Totals for Day 6
Daily Fiction Wordcount: 1200 words Month to date fiction: 11950 words
Daily Blog Post Wordcount: 1076 words Month to date blog posts: 4791 words
Back in February, I posted the results of some data mining, specifically about the bestseller lists for fantasy and science fiction. You can see the old article here.
It seemed like now might be a good time for an update. There’s been much to-do about the change to the Amazon algorithms. The very-important “Popularity” ranking has seen significant changes in March and again in May. The new algorithms have made major changes to how books show up in the “Popular” ranking – which is the default manner customers see ebooks on Amazon, making it vital to sales.
Roughly how it works: you get sales, your rank goes up. The more sales you get over the period tracked, compared to other books, the more your rank goes up. The old system made loans via the Select program about the same as sales, and gave a lot of weight to free books given away through Select promotion periods. The new system rates free books at perhaps 10% of the value of sold books, does not seem to give any boost for loaned books, and most crucial – it seems to factor price into the equation, weighting higher priced books more heavily.
So how does this affect indies, whose books have been selling like hotcakes because they’re priced lower? If Amazon weights higher priced books higher, then this makes breaking out at $0.99 or $2.99 that much more difficult.
It’s the end of June, four months since my last survey and over a month since the May algorithm changes. Seemed like it was time for new data!
Fantasy Genre, Top Hundred Bestsellers
Well, top 95 bestsellers, anyway. There seem to be some issues with doubled up versions of some of George R.R. Martin’s books, which resulted in only 95 books actually listed in the top 100.
The breakdown was 53 (56%) traditionally published books vs 42 (44%) self published books. This is a significant change. In fact, it’s the first time this year that I’ve seen the genre drop much below 50% indie/self pub books; in February, indie books were 53% of the top list for fantasy, and it’s stayed at that level +/- about 4% through early May.
Some other interesting data points:
Indie price average: $3.24
Trad price average: $9.56
Overall average price: $6.77
Breakdown follows. Note, there were several books I raised to the X.99 levels to make the data easier to chart. These were Indie at $2.51 and $4.95, and Trad at $4.90, $7.29, $7.39, $8.32, and $9.34 (actual numbers were used for the averages above, no rounding).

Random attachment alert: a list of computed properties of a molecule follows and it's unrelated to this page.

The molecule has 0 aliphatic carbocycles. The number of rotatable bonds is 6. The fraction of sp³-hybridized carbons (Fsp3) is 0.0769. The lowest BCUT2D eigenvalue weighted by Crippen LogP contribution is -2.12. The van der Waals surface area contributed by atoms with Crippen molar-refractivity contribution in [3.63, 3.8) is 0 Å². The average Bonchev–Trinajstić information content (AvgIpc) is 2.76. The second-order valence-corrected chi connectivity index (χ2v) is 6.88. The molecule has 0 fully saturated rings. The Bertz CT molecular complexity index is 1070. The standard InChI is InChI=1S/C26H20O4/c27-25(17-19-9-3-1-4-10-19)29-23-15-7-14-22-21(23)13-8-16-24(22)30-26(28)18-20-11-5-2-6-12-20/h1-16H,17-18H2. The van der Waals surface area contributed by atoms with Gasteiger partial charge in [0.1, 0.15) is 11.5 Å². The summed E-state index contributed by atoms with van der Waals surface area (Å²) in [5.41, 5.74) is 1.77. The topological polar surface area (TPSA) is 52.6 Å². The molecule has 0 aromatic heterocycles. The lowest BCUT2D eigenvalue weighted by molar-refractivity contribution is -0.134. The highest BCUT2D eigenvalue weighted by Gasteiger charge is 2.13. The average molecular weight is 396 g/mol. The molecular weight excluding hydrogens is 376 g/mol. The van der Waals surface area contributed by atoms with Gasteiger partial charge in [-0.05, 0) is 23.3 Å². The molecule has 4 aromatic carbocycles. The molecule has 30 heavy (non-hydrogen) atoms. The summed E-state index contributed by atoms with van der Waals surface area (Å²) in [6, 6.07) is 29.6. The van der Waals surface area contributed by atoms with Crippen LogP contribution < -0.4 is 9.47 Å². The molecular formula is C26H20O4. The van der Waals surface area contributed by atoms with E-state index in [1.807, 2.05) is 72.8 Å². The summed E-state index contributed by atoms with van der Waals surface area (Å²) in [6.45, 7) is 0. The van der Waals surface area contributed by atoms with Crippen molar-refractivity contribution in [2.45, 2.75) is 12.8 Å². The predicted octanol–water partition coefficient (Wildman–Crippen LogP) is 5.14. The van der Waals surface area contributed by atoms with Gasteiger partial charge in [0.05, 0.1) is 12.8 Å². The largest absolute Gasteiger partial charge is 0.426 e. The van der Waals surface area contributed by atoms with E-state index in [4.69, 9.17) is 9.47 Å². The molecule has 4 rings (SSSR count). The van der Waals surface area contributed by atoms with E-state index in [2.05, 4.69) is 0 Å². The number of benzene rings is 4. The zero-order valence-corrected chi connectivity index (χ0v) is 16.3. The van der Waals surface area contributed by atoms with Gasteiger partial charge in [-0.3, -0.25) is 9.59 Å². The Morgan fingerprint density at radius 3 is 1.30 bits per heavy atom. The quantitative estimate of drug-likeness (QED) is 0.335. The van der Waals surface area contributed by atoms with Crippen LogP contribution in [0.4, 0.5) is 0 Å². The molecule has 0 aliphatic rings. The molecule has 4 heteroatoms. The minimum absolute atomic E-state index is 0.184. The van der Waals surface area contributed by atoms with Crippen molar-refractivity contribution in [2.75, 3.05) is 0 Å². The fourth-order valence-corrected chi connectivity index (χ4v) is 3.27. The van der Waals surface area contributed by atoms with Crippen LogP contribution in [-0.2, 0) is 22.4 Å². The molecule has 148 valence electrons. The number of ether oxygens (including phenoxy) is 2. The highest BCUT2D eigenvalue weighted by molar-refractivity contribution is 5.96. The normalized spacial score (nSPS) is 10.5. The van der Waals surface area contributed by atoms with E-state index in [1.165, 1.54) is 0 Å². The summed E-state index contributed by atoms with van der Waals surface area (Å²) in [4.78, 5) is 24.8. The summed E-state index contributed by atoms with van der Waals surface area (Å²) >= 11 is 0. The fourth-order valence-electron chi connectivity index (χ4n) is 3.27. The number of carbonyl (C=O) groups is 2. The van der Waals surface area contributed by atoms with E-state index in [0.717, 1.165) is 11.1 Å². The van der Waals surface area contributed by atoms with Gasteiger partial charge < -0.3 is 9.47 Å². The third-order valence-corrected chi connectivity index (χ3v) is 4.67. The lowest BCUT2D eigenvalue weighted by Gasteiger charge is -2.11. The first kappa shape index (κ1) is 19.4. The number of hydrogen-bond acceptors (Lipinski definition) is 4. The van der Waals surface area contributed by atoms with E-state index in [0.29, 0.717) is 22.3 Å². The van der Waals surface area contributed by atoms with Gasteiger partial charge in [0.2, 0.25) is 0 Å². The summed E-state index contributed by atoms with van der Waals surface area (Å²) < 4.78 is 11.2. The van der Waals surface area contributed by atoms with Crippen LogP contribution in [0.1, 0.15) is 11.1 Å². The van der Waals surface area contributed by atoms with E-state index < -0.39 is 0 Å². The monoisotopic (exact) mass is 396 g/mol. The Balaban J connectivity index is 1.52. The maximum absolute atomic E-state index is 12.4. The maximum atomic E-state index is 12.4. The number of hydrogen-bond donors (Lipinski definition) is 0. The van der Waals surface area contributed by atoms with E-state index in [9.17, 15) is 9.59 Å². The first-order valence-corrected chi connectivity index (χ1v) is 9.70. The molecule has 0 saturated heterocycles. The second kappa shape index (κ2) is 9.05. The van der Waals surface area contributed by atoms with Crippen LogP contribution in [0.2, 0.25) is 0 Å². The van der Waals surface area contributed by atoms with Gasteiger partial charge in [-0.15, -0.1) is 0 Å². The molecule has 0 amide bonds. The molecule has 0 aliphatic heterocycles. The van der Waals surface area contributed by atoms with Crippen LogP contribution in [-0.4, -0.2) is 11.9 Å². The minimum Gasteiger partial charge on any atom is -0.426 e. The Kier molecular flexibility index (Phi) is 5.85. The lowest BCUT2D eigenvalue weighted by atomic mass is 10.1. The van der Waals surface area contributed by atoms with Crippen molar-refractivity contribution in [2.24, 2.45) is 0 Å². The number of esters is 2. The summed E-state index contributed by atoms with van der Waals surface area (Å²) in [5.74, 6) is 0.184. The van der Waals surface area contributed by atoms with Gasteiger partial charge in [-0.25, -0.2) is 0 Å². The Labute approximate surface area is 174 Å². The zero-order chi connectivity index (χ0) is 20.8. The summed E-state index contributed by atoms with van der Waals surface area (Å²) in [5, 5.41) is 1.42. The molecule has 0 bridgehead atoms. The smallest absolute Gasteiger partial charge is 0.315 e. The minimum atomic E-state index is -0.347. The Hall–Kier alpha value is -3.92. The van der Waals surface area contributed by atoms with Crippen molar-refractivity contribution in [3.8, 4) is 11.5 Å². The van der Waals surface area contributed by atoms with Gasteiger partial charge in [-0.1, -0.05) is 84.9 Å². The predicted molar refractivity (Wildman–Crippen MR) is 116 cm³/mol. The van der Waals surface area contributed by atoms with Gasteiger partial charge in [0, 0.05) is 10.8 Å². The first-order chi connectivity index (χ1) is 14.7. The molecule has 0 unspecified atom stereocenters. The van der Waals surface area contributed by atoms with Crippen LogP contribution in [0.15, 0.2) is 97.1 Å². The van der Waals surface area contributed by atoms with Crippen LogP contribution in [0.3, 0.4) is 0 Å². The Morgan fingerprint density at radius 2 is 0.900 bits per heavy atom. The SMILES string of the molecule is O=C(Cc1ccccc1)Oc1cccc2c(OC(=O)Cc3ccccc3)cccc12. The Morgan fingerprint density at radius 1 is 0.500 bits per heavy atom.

$0.99 – Indie 6 (down 7), Trad 0 (same), Total 6 (6%)
$1.99 – Indie 2 (same), Trad 0 (same), Total 2 (2%)
$2.99 – Indie 16 (down 7), Trad 0, Total 16 (17%)
$3.99 – Indie 13 (up 1), Trad 0, Total 13 (14%)
$4.99 – Indie 4 (up 2), Trad 2 (up 1), Total 6 (6%)
$5.99 – Indie 0, Trad 0, Total 0 (0%)
$6.99 – Indie 1 (up 1), Trad 0 (down 1), Total 1 (1%)
$7.99 – Indie 0 (same), Trad 20 (same), Total 20 (21%)
$8.99 – Indie 0 (same), Trad 15 (up 4), Total 15 (16%)
$9.99 – Indie 0 (same), Trad 7 (up 4), Total 7 (7%)
$10.99 Total 0 (same)
$11.99 Indie 0 (same), Trad 1 (same), Total 1 (1%)
$12.99 Indie 0 (same), Trad 6 (same), Total 6 (6%)
$13.99 Total 0 (same) (0%)
$14.99 Indie 0 (same), Trad 1 (down 2), Total 1 (1%)
$29.99 Indie 0 (same), Trad 1 (same), Total 1 (1%) (Martin boxed set)
As ever, a picture is worth a thousand words:
This is not enough data to draw conclusions from. However, coupled with the excellent analysis done by Ed Robertson, it’s possible to hypothesize that the changes he noted to the Amazon book algorithms are damaging indie sales penetration. Some of this might be the loss of impact from Kindle Select promotions and loans. Some could also be due to algorithms favoring higher prices (note the upward trend across the board for prices of indie books which made the top ranks).
I think we need to do substantial more work on data crunching to see where things are headed, and I’m open to collaboration with others. In the short term, however, I think it’s extremely likely many indies are selling themselves short by pricing too low – to their detriment.
Hopefully this helps some folks out.